Brexit and the Open Wounds of Globalization

June 30, 2016 9:00 AM

Globalization and free trade are fast becoming dirty words in the Western political vernacular. That’s because they are all too easy culprits for major unforeseen shocks—like the 2008 financial crisis or, more recently, the United Kingdom’s decision to exit the European Union. The solution is not to end capitalism or reverse globalization but to better understand and address the widespread dissatisfaction associated with the concept.

What does the empirical evidence say about globalization and inequality? Is it true that greater integration has increased inequality around the world? Where does the nationalist sentiment that has spread in mature economies come from? Is it time to rethink the pace of global integration?

As Steven R. Weisman has eloquently argued, the striking opening and integration of the global economy in the past several decades have undeniably raised the living standards of many people around the world, especially those in the poorest countries. By the same token, it has placed new burdens on workers and companies in advanced economies, most notably its lower income citizens and the vulnerable middle class. In the United States alone, median household income has been practically stagnant for about three decades, the labor market continues to be anemic, manufacturing jobs have been lost, and many have experienced a significant deterioration in living standards. In Latin America, on the other hand, data from SEDLAC (CEDLAS and the World Bank) shows a steady decline in various measures of inequality between the early 1990s and 2014.

These findings are consistent with City University of New York Professor Branko Milanovic and his famous “elephant chart,” reproduced below.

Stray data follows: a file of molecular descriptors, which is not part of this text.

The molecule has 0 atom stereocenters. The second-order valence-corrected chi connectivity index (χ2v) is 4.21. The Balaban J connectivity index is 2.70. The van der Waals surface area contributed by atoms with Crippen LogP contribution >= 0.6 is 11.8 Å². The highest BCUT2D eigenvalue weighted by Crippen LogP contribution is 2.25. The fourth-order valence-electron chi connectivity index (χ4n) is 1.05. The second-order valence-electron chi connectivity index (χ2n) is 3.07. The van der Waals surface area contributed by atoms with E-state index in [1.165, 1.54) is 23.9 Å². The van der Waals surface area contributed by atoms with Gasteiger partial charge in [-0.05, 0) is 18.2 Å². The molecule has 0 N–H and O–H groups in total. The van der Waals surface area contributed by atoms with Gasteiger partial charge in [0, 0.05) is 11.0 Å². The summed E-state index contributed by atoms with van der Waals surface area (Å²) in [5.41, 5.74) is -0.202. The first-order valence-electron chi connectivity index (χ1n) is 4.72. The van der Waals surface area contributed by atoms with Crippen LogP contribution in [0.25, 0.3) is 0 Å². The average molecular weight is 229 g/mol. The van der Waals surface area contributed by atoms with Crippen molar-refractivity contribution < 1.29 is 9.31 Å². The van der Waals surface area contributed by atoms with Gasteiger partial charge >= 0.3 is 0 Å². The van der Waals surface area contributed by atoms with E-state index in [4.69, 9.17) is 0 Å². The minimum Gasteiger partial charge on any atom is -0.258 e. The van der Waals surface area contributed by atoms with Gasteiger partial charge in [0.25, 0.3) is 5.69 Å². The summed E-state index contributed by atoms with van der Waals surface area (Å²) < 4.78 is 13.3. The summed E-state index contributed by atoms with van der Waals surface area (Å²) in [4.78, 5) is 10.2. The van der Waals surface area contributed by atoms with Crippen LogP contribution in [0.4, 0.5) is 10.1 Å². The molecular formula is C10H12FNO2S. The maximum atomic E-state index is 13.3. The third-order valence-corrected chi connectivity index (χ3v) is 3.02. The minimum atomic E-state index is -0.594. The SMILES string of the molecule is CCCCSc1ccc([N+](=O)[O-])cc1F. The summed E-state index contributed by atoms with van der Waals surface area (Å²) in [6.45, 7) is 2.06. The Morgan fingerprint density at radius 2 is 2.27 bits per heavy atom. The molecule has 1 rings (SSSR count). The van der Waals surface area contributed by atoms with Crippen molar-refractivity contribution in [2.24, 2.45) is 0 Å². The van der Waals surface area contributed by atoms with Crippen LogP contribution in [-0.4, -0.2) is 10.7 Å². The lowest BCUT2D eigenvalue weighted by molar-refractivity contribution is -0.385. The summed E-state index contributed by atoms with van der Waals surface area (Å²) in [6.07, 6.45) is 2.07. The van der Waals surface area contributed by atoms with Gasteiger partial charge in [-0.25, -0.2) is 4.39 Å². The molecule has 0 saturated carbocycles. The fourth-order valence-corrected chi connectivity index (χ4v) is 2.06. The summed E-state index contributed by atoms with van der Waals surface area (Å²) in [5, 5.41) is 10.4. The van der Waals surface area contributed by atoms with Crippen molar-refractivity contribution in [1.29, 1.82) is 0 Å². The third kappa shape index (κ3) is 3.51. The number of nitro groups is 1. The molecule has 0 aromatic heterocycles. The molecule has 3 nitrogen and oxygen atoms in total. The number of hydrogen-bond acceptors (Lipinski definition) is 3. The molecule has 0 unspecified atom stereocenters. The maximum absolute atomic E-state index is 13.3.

Relative gain in real per capita income by global income level, 1988–2008

By analyzing increases in inflation-adjusted per capita income gains in relation to overall levels of income between 1988 and 2008, the author found that while the global middle class experienced a remarkable expansion (point A), the 20 percent richest people in the world saw income stagnation (point B), and the richest of rich became even richer (point C). The 20 percent richest people in the world consist largely of the lower middle class in rich countries. Hence, the chart reveals a stark if familiar pattern: During the most dramatic period of globalization, between the fall of the Berlin Wall and the eve of the global financial crisis, the middle class in mature economies was largely left behind in relative terms. The rich became richer; the poor, mostly in China, developing Asia, and Latin America, were able to climb into the middle class.

Contrary to conventional wisdom, globalization has not increased world inequality—in fact, it has contributed to greatly reduce it. However, a substantial part of the middle class in rich economies were made neither better nor worse off, but were witness to accelerated earnings gains in segments of their own country’s population, as well as to gains in incomes of poorer countries around the world, creating a dangerous sense of relative exclusion. It is this feeling of relative exclusion that today is manifested in movements like Brexit, the rise of Donald Trump in the United States, and the appeal of nationalist discourse in Europe. Manifestation is diffuse because the feeling of being deprived of globalization gains, of being left behind, causes different reactions in people—from the rescue of old traditions to xenophobia, from blind nationalism to the sense of a pressing need to regain national autonomy outside the perceived constraints of the European Union, in the case of Britain, or trade agreements in the case of the United States.

Is it time to rethink the pace of globalization? Should one accept the argument that globalization needs to be reversed? Appealing as they might seem, these are precisely the wrong questions to ask.

Globalization has been shown to reduce inequality, but to do so too unevenly. The challenge, therefore, is not to reverse it. Rather, it is to help buffet the highly unequal impact of global inequality reduction.